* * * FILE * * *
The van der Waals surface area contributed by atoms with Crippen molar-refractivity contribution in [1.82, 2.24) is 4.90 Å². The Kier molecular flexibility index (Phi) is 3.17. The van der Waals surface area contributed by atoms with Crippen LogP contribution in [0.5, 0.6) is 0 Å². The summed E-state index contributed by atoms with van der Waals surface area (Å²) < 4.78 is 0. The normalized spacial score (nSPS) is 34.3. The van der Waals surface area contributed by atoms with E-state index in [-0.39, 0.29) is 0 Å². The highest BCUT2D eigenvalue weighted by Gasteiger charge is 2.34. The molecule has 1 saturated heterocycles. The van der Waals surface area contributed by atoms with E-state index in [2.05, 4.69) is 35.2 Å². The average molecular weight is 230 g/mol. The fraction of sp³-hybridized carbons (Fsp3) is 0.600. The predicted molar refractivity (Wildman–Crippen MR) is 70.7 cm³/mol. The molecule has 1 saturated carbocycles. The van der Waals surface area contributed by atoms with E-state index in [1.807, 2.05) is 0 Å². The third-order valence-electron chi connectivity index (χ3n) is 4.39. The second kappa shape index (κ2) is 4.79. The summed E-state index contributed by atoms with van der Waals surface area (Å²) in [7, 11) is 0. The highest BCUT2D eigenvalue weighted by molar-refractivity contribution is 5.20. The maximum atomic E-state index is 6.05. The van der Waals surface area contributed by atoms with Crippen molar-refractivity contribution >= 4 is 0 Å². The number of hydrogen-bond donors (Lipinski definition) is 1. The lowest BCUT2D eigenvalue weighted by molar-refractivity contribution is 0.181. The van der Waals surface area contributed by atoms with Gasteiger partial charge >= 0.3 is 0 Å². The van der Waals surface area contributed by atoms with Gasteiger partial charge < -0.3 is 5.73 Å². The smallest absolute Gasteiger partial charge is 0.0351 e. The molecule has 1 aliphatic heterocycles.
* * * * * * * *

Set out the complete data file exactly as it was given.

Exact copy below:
The van der Waals surface area contributed by atoms with Crippen molar-refractivity contribution in [1.82, 2.24) is 4.90 Å². The Kier molecular flexibility index (Phi) is 3.17. The van der Waals surface area contributed by atoms with Crippen LogP contribution in [0.5, 0.6) is 0 Å². The summed E-state index contributed by atoms with van der Waals surface area (Å²) < 4.78 is 0. The normalized spacial score (nSPS) is 34.3. The van der Waals surface area contributed by atoms with E-state index in [-0.39, 0.29) is 0 Å². The highest BCUT2D eigenvalue weighted by Gasteiger charge is 2.34. The molecule has 1 saturated heterocycles. The van der Waals surface area contributed by atoms with E-state index in [2.05, 4.69) is 35.2 Å². The average molecular weight is 230 g/mol. The fraction of sp³-hybridized carbons (Fsp3) is 0.600. The predicted molar refractivity (Wildman–Crippen MR) is 70.7 cm³/mol. The molecule has 1 saturated carbocycles. The van der Waals surface area contributed by atoms with E-state index in [1.807, 2.05) is 0 Å². The third-order valence-electron chi connectivity index (χ3n) is 4.39. The second kappa shape index (κ2) is 4.79. The summed E-state index contributed by atoms with van der Waals surface area (Å²) in [7, 11) is 0. The highest BCUT2D eigenvalue weighted by molar-refractivity contribution is 5.20. The maximum atomic E-state index is 6.05. The van der Waals surface area contributed by atoms with Crippen molar-refractivity contribution >= 4 is 0 Å². The number of hydrogen-bond donors (Lipinski definition) is 1. The lowest BCUT2D eigenvalue weighted by molar-refractivity contribution is 0.181. The van der Waals surface area contributed by atoms with Gasteiger partial charge >= 0.3 is 0 Å². The van der Waals surface area contributed by atoms with Gasteiger partial charge < -0.3 is 5.73 Å². The smallest absolute Gasteiger partial charge is 0.0351 e. The molecule has 1 aliphatic heterocycles.